The parts are fewer in number than other retractable devices comprising only an outer body which can be molded as one together with the cap, the movable member, the retraction body and the needle assembly. Due to the fact that the movable member is contained entirely within the outer body, a more compact device is made possible, limited in length only by the space required to enclose the double ended needle. The parts are suitable for fabrication in multiple cavity high speed plastic injection molding machines. No special materials are utilized apart from the usual plastic materials employed in the syringe industry.
Assembly is simplified by sliding interference fitting of the parts in a straight line direction. First the retraction body is inserted from the rear of the movable member and moved forward to fit within its mouth. The back end of the compression spring is placed over the tubular extension and into a spring groove of the retraction body while the outer end is dropped into a hub at the front of the outer body as the movable member is moved forward to compress the spring. Then the movable member is moved forward until the front end slidingly engages the stepped in portion of the outer body which creates a tight area where the movable member is held and the retraction body is positioned just above the hub which serves as a stop. The needle assembly is then screwed into the retraction body through the opening in the front wall of the outer body. A removable protective cap can be placed over the exposed needle until the device is ready for use.
The medical device is generally referred to by the reference numeral 10 in FIG. 1. The device 10 is a fluid collection device, ore particularly a blood sampler. Device 10 has an elongated body 12 having a partially closed front 14 and an open back 16. There is an intermediate wall portion 18 connecting front 14 and back 16. Intermediate wall portion 18 has an outer wall surface 20 and an inner wall surface 22 which defines a hollow interior 24. Inner wall 22 together with open back 16 forms opening 26 at the back of outer body 12. A flange 17 is positioned at the back of outer body 12 to serve as a grip. It may be noted that flange 17 could be moved forward along body 12 if desired and is not necessarily located at the back of the body 12. In this regard, the forward direction is the direction in which the external needle 88 is extended.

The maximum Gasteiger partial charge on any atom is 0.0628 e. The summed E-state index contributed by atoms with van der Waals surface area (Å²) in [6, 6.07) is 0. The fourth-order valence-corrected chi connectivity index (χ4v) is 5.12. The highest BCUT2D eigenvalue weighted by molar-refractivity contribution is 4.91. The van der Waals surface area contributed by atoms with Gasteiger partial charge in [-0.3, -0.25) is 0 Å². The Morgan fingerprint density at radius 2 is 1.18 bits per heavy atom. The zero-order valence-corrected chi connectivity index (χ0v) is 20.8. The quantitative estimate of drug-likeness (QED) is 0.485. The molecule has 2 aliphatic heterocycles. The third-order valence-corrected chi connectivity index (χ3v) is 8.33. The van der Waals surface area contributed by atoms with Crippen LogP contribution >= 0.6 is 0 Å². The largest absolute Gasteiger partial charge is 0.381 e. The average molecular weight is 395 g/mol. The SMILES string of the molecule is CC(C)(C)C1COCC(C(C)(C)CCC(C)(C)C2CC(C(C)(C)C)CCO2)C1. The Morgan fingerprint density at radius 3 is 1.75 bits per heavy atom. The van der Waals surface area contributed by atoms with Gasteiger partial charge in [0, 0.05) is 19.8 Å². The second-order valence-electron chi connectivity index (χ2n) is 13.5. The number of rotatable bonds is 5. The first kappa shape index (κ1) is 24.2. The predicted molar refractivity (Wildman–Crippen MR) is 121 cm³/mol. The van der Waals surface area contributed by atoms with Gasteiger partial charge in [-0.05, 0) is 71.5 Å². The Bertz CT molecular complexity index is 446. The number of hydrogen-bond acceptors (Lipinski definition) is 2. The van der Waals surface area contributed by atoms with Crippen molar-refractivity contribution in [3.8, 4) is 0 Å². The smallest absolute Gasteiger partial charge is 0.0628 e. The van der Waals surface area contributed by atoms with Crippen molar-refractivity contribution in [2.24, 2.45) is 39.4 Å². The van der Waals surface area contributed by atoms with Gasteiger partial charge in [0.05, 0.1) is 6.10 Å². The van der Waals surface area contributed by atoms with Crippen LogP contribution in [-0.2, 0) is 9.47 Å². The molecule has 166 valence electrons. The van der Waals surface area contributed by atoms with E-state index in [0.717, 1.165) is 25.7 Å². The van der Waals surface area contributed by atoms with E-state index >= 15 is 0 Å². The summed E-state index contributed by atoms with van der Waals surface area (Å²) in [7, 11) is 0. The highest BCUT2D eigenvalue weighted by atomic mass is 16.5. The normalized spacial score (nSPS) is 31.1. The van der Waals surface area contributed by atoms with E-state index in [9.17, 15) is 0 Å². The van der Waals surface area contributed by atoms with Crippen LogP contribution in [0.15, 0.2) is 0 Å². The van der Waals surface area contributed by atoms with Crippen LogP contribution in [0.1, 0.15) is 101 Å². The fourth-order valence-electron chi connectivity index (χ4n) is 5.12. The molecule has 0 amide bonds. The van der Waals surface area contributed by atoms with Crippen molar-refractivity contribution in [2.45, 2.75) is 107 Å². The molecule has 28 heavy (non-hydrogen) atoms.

Cap 30 is positionable between an open position as shown in FIG. 1 and
An elongated movable member generally designated 40 in
Referring now to
Retraction body 60 is best seen in
Retraction body 60 further includes a forwardly extending tubular wall 66 having a centrally located opening 68 which extends longitudinally along the central axis of the assembled device. Longitudinally extending opening 68 has an inner wall surface 70 which may have threads or a plurality of angularly spaced sets of radial protrusions 72. Radial protrusions 72 can serve as a thread substitute for securing a threaded needle holder 74 best seen in